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The most Important Facts on Student Loan Delinquency and Default

Understanding the consequences of loan delinquency and default

There is a very small number of students who don’t have to borrow money to finance their educational costs. Educational loans are the best way for many of college students to gain academic degree because they generally can be deferred until graduation. This means that you will enjoy a grace period after you left school which can allow you to start working before you have to begin paying off your loans. The federal student loans provided by the US Department of Education like Stafford Loans, Perkins Loans or PLUS Loans offer up to nine months grace period after graduation to start repaying your student loans.

It is not unusual, however, for a large number of students to fall making their loan payments when they are due, which leads into delinquency. Delinquency means that you have fallen behind on your loan payments and your account is no longer current. For instance, if you miss to make your payments for a couple of months your loan lender may tag your account as “delinquent”, which in essence means that you owe back payments and are not yet in complete default.

Loan delinquency has numerous consequences which may include some of the following:

  • Extra fees and penalties
  • Bad credit effects
  • Collection efforts
  • Potential Default

The first you should do after you fall behind on your student loans repayment is to call your loan lender or lenders to settle an agreement on your payments and make a deal that works for both parties. Consecutive missed loan payments or extensive delinquency may lead into student loan default. Default comes about after 270 days of failure to pay on a federal student loan or 120 days of nonpayment on a private loan. Under most federal student loans your loan will be put into default after nine months of missed payments, and for majority of private student loans you have to miss about three months of payments to put your loan into default, though this depend on the specific loan lender.

Default cause severe consequences and some of them are following:

  • Bad credit record
  • Cancellation of federal student aid eligibility
  • Additional late fees and penalties
  • Possibility of going to court
  • Potential Default
  • Cutting off of Tax Return
  • Annulment of certain repayment benefits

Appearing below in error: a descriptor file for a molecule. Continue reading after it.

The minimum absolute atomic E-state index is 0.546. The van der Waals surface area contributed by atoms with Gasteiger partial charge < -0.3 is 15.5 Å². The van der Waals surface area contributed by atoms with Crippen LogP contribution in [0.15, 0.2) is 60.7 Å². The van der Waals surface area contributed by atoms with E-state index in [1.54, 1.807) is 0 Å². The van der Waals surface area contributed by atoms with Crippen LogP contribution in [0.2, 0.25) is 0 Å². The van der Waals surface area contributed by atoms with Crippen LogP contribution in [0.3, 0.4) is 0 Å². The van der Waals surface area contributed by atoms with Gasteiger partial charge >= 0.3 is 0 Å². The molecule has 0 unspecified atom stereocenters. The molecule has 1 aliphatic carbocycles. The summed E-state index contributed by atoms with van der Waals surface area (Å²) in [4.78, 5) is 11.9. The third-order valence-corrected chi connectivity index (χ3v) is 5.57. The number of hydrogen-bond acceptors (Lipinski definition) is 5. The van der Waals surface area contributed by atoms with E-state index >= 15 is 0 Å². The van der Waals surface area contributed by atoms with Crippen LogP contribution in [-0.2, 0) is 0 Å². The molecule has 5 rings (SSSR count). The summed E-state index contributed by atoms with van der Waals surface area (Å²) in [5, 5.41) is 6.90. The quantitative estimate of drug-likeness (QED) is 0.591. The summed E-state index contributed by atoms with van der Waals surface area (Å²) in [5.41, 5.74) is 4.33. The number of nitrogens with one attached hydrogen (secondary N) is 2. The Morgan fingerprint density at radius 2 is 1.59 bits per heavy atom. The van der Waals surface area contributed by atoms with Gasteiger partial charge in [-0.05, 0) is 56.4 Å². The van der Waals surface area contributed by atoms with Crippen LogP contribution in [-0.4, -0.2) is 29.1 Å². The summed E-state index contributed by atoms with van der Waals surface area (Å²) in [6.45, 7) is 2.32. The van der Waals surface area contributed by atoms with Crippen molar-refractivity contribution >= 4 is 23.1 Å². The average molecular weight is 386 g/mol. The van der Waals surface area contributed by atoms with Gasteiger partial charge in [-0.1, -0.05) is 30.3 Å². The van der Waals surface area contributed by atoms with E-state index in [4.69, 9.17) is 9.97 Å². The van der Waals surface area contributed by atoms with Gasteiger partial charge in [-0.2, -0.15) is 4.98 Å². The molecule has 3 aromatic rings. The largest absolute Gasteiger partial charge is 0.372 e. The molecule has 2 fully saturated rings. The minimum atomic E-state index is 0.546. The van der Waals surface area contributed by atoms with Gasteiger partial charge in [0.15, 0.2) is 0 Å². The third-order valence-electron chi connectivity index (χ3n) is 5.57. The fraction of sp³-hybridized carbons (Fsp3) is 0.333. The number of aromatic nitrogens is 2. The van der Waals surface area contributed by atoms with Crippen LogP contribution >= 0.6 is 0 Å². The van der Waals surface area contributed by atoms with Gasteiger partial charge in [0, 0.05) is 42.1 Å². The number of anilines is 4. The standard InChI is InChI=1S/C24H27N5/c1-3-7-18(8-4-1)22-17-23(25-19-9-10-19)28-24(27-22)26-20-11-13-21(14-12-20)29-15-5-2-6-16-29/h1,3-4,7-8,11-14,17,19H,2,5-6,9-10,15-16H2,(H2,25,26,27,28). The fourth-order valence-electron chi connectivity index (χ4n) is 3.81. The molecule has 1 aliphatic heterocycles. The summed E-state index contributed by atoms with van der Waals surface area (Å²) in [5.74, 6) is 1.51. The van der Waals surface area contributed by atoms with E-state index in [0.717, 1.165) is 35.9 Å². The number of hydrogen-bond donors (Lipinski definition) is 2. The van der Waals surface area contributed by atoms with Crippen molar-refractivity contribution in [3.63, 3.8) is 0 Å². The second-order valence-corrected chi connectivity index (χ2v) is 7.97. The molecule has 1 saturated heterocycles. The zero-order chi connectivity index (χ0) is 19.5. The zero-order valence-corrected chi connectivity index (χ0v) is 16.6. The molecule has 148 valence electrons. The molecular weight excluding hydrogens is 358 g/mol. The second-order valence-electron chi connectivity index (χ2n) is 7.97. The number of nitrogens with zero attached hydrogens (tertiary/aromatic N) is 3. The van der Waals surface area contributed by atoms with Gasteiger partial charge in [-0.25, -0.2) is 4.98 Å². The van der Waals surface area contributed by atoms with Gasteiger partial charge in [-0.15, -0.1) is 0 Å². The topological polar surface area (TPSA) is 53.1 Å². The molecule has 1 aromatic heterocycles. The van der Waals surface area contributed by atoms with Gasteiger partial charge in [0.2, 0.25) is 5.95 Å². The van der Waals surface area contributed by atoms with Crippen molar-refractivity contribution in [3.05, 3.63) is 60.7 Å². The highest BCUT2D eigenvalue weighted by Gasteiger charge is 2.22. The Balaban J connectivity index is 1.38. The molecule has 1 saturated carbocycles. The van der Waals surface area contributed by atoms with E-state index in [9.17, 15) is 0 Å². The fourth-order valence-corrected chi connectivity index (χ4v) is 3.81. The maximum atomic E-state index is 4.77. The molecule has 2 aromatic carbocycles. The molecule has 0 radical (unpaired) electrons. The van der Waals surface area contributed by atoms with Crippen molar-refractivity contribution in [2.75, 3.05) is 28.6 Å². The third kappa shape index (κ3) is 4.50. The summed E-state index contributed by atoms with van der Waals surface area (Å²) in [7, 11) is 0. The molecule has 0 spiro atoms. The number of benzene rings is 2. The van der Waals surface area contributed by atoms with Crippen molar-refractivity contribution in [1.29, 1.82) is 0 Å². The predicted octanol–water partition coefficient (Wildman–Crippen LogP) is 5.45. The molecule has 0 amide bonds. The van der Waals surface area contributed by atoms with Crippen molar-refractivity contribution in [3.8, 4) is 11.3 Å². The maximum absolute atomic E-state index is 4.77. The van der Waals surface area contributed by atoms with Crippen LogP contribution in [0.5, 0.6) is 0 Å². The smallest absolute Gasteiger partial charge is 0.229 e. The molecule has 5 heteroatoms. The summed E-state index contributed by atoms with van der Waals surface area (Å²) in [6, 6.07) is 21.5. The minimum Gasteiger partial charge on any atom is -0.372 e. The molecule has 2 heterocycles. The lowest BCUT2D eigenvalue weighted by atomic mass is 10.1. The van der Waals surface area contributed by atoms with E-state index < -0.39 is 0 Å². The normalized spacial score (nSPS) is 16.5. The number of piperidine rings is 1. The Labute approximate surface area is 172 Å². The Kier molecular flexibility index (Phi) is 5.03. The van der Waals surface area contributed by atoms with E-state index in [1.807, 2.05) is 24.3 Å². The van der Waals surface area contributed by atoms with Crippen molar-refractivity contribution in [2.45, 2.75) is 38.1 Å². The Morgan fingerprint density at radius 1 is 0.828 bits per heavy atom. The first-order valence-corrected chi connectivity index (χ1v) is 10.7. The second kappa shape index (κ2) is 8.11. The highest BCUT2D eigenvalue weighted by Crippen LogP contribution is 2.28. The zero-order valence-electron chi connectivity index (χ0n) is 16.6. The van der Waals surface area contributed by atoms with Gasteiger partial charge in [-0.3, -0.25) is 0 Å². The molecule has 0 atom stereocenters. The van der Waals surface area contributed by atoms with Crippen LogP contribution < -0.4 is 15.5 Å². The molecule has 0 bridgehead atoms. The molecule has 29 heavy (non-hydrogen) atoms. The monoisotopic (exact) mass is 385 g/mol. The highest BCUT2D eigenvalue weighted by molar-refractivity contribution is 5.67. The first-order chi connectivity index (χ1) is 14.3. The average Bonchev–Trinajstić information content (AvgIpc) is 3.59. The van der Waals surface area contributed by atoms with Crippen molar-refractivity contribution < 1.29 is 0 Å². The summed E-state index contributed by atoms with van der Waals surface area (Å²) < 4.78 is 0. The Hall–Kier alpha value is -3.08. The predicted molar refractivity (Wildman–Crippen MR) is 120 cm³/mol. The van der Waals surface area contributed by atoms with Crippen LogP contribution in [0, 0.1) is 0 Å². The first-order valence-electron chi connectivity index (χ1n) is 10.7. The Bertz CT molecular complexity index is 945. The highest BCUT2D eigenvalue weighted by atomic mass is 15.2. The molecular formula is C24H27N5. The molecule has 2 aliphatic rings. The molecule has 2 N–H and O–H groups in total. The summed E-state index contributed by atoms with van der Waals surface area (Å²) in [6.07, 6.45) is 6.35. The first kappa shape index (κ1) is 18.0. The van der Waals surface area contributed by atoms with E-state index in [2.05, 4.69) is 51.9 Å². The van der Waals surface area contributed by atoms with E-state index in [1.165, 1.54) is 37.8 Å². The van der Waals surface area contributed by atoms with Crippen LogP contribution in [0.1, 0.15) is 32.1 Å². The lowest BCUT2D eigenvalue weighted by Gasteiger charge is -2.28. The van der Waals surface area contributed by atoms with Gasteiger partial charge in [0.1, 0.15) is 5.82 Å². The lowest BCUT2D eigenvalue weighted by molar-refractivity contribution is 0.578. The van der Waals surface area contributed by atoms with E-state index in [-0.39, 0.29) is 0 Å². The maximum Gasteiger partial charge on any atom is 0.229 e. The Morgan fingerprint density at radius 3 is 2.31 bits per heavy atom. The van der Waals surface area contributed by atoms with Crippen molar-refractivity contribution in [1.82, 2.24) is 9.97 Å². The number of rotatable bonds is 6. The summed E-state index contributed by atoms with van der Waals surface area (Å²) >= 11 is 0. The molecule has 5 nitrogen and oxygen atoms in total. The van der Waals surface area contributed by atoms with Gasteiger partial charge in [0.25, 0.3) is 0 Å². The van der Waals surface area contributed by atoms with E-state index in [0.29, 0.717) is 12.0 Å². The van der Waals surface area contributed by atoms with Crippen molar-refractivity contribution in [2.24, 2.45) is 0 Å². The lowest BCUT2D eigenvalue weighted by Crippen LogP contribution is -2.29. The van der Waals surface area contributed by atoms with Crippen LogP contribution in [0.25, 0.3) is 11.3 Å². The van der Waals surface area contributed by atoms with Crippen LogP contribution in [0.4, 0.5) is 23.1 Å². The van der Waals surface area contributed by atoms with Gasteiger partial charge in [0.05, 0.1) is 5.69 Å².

• Loss of professional license
  • Incapability to join the armed forces

The best way to avoid these serious consequences is to ensure you make your payments on time.  Defaulting on federal student loans is in general worse than defaulting on private student loans owing to the fact that the government can’t take action without the court’s intervention. However, it is less possible to default on federal student loans because there is a great deal of available repayment benefits with these loan plans.

Getting Out of Default

There are different federally authorized rehabilitation programs designed to help student loan borrowers to get out of debt giving them an opportunity to bring their loans out of default. Rehabilitation can repeal negative consequences of student loan defaulting. Participation in these rehabilitation programs is granted to students who take federal student loans.

Rehabilitation program involves a number of things. A representative from Default Collections will set up a monthly repayment plan for you and must approve the monthly payment sum required to participate in this 10-month program. First, borrower must make at least nine qualifying in-time loan repayments. In the case any of payments is missed, student has to begin paying off plan for the beginning. After completing of rehabilitation agreement, the underwriter transfers the loan to a lender and servicer and the loan is considered out of default. Borrower then once more becomes eligible to get the student financial aid such as student loans, scholarships or grants. In addition, he or she is able to apply for deferment and forbearance as long as these have not been exhausted for the period of default.

How to Avoid Going Into Default

Prior to taking out a student loan you should be sure that you will be able to make your loan payments when they become due. The best thing connected to federal student loans is that you don’t have to repay it until you left the school and they come with six to nine grace period after graduation. The interest on some loans starts to accumulate when the loan is given. Keep in mind that if you don’t have a subsidized loan then you will be responsible for that interest which starts to accrue right after the loan is given. However, if you realize that you are going to fall making your payments on time, you should contact your loan provider and utilize any available deferment, forbearance or repayment-adjusted option to avoid going into delinquency which often leads into student loans default.

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